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Four years after the federal government recalled tens of millions of Takata airbags for dangerous defects, about 28% of those vehicles remain unrepaired.

Why it matters: The Takata airbag recall is the largest and most complex safety recall in U.S. history, with roughly 56 million defective airbags recalled in approximately 41.6 million vehicles.

  • When deployed, they can blast sharp metal fragments at drivers and passengers, resulting in serious injury or death, even in a minor crash.

By the numbers: In an update posted this week, the National Highway Traffic Safety Administration said more than 7 million airbags were fixed over the past year, bringing the total repaired so far to 36 million.

  • 11 carmakers report repair completion rates of 70% or better.

Yes, but: Approximately 15.9 million defective airbags remain unrepaired.

  • Many of the remaining vehicles in the field are older, not with the original owner, and inherently more difficult to reach, NHTSA said.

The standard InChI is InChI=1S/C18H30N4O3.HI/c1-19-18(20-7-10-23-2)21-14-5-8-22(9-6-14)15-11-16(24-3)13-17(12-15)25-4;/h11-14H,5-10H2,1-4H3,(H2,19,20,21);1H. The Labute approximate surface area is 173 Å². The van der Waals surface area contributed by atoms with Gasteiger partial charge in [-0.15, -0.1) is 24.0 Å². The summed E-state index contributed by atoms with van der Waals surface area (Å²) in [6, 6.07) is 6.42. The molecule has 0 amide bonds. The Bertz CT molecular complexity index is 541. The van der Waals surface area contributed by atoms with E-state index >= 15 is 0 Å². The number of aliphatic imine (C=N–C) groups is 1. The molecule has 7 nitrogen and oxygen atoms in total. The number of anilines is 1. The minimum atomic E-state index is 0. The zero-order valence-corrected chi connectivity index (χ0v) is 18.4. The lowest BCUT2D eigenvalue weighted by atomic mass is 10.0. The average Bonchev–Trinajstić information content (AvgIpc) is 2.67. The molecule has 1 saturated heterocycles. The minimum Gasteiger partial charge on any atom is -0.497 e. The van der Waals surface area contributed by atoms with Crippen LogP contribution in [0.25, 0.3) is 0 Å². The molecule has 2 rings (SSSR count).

• At least 16 people have been killed, and more than 300 seriously injured, by the defective airbags.

To find out if your car's airbag is affected, go to www.AirbagRecall.com or download the free Airbag Recall app.

Go deeper: Government agencies collide over airwaves for road safety tech

Go deeper

Dan Primack, author of Pro Rata
2 hours ago - Health

Moderna exec says children could be vaccinated by mid-2021

Tal Zaks, chief medical officer of Moderna, tells "Axios on HBO" that a COVID-19 vaccine could be available for children by the middle of next year.

Be smart: There will be a coronavirus vaccine for adults long before there is one for kids.

Updated 3 hours ago - Politics & Policy

Sen. Kelly Loeffler to return to campaign trail after 2nd negative test

Sen. Kelly Loeffler addresses supporters during a rally on Thursday. Photo: Jessica McGowan/Getty Images

Sen. Kelly Loeffler's (R-Ga.) campaign announced Monday that she "looks forward to getting back out on the campaign trail" after testing negative for COVID-19 for a second time, following earlier conflicting results.

Why it matters: Loeffler has been campaigning at events ahead of a Jan. 5 runoff in elections that'll decide which party holds the Senate majority. Vice President Mike Pence was with her on Friday.

Updated 7 hours ago - Politics & Policy

Key government agency says Biden transition can formally begin

General Services Administrator Emily Murphy. Photo: Alex Edelman/CNP/Getty Images

General Services Administrator Emily Murphy said in a letter to President-elect Joe Biden on Monday that she has determined the transition from the Trump administration can formally begin.

Why it matters: Murphy, a Trump appointee, had come under fire for delaying the so-called "ascertainment" and withholding the funds and information needed for the transition to begin while Trump's legal challenges played out.